"Robsai Part 2" is an electronic organ type of interlude that is similar in sound to the organ- enhanced music of Klaus Schulze's fantastic album Cyborg. Very brooding yet ethereal, very dark yet uplifting. A fantastically moody, though short track. This leads into "Changes" which trades out the electronic percussion of the first movements of this album for organic and almost tribal sounding percussion as nearly imperialistic or royal sounding synth melodies fly above, but at the halfway point the track takes a turn for low-register, dark, brooding rumbling that morphs into choppy and forceful synth patterns.

The last movement, "Stop the World", starts off with gloomy but energetic synth loops exacerbated by steadily driving percussion as dark cascading synth melodies and solos take the forefront that make this track sound like an epic final battle scene of a horrific sci-fi film. The track eventually dies down into somber organ noodling that sounds similar to the electronic music portion of The Mars Volta's track "Asilos Magdalena" that floats atop airy and spacey ambient droning, until finally ending with the sounds of electronically manipulated church bells that fade off into the distance.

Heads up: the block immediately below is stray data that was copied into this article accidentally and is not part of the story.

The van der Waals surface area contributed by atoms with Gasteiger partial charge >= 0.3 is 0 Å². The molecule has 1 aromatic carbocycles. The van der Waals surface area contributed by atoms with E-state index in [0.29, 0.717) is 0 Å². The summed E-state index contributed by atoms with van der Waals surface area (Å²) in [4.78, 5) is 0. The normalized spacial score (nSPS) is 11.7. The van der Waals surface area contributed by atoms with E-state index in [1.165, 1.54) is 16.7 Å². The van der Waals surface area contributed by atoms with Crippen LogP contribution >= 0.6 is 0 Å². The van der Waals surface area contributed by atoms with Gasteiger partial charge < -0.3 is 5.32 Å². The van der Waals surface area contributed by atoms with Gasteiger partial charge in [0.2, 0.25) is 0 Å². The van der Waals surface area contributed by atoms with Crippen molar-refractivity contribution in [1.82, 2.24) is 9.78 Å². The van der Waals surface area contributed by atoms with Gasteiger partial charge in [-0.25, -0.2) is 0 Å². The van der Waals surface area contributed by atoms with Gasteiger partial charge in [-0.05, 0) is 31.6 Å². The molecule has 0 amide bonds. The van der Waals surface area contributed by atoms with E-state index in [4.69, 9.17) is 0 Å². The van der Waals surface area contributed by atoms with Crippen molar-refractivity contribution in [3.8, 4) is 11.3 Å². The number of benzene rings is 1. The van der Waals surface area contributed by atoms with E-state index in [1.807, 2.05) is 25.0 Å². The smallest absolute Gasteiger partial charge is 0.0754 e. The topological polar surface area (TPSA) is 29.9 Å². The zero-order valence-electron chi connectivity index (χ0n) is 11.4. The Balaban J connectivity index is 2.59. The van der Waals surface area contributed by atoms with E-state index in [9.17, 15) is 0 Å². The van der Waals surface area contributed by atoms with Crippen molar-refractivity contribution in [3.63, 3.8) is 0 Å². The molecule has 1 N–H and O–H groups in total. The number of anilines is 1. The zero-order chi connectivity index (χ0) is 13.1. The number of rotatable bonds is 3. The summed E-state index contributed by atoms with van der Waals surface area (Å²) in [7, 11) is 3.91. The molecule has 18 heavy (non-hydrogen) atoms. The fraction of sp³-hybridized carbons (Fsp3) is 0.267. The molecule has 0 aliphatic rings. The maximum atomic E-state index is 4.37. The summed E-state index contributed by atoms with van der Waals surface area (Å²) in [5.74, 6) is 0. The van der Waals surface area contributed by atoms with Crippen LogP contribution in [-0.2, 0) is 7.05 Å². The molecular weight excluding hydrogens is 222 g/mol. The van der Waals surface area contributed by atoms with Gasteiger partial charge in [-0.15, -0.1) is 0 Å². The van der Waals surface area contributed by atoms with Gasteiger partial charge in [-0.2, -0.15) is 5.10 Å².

Even though Cycles by Wolfgang Bock is one of the lesser discussed albums, by a rarely discussed artist, I would feel very comfortable recommending this album to be one of the first if not the first Berlin School electronic album that someone unfamiliar with this genre should hear (ProgArchives collaborator Guldbamsen mentioned in his review that this was one of his first progressive electronic albums). Because of its perpetual energy and overall accessibility compared to other great albums of this genre, I think that Cycles is an important and standout album of this era even if it is mostly ignored.